Penalized Likelihood Methods for Modeling of Reading Count Data

09/28/2021
by   Minh Thu Bui, et al.
0

The paper considers parameter estimation in count data models using penalized likelihood methods. The motivating data consists of multiple independent count variables with a moderate sample size per variable. The data were collected during the assessment of oral reading fluency (ORF) in school-aged children. Specifically, a sample of fourth-grade students was given one of ten possible to read with passages differing in length and difficulty. The observed number of words read incorrectly (WRI) is used to measure ORF. The goal of this paper is to efficiently estimate passage difficulty as measured by the expected proportion of words read incorrectly. Three models are considered for WRI scores, namely the binomial, the zero-inflated binomial, and the beta-binomial. Two types of penalty functions are considered for penalized likelihood, respectively with the goal of shrinking parameter estimates either closer to zero or closer to one another. A simulation study evaluates the efficacy of the shrinkage estimates using Mean Square Error (MSE) as a metric, with big reductions in MSE relative to maximum likelihood in some instances. The paper concludes by presenting an analysis of the motivating ORF data.

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1 Introduction

The definition of Oral Reading Fluency (ORF) is “the oral translation of text with speed and accuracy,” see for example fuchs2001oral and shinn1992curriculum. Reading fluency is a skill developed during childhood that is needed to understand the meaning of texts and literary pieces. There is a strong correlation between reading fluency and reading comprehension, see allington1983fluency; johns1983informal; samuels1988decoding; schreiber1991understanding. According to disalle2017impact, once a student has identified a word and read it correctly, their focus generally shifts from word recognition (attempting to recognize the word) to comprehension (making meaning of the word). This leads to overall understanding of the text. These authors have claimed that the incompetent ORF levels are the cause of up to 90% of reading fluency issues. If a child is not fluent in their reading, their ability to read comprehensively is hindered and they will have trouble in grasping the meaning of texts. Thus, ORF is a method of evaluating whether a child is at their appropriate reading level compared to their peers and provides a quantifiable score to identify at-risk students with poor reading skills.

In this paper, we analyze ORF data collected from a sample of fourth-grade students. Each child was given one of ten possible passage to read and the number of words read incorrectly (WRI) was recorded. Reading sessions were recorded so that observer error in counting the number of words read correctly and incorrectly can be minimized. Strong readers tend to have low WRI scores and weak readers tend to have high WRI scores. However, as the passages may not all be equal in difficulty, it is important to be cautious in using WRI scores obtained from different passages to measure overall ORF levels in a classroom setting.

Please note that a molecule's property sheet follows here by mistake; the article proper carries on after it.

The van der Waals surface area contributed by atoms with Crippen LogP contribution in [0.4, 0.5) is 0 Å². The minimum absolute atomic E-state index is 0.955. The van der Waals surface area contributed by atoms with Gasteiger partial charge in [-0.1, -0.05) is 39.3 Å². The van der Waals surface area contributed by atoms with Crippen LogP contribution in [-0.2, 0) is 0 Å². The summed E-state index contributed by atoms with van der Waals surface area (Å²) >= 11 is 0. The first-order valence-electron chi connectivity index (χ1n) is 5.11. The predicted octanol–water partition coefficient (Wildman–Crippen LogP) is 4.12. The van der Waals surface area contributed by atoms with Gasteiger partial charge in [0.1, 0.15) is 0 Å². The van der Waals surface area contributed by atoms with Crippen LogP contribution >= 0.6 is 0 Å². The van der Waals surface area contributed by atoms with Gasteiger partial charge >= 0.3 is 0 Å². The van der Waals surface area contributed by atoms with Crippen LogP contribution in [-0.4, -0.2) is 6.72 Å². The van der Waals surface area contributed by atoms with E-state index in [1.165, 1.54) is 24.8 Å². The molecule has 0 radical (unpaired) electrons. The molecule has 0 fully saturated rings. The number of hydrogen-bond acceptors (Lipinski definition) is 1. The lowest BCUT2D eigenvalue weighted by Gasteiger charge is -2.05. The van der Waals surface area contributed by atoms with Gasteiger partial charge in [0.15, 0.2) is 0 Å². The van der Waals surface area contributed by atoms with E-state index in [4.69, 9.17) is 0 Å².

This paper develops a likelihood-based approach for estimating passage difficulty as measured by the expected WRI proportion. The passages in ORF assessment are generally designed to be comparable in difficulty level. Passages are also designed to not be overly challenging for proficient readers. These two passage properties can be incorporated in the estimation of WRI proportions using penalty functions. Specifically, penalty functions are considered that encourage the estimated passage-specific WRI proportions to be close to one another and/or close to zero. The use of parameter shrinkage is further motivated by a small sample size per passage relative to the number of passages. Here, there are approximately 50 WRI measurements for each of the 10 passages.

There is, of course, a rich literature on parameter shrinkage in various statistical models. One of the definitive examples in the multivariable setting is the James-Stein estimator of the mean, see stein1956inadmissibility. This estimator is often described as “borrowing” information between variables to obtain a more efficient estimator. Other applications of shrinkage include pandey1985bayes and jani1991class

who considered univariate Bayes-type shrinkage in, respectively, a Weibull distribution and an exponential distribution. In the bivariate setting, shrinkage was used to estimate probabilities of the form

for underlying exponential distributions, see baklizi2003shrinkage.

One of the most frequently encountered applications of shrinkage is in regression models with a large number of predictor variables. The lasso, developed by

tibshirani1996regression, is one such technique which revolutionized parameter estimation in generalized linear models (GLMs). The lasso shrinks regression parameters towards zero using an

penalty, resulting in predictors being “dropped” from the model by setting the corresponding coefficients equal to zero. The lasso was predated by ridge regression using an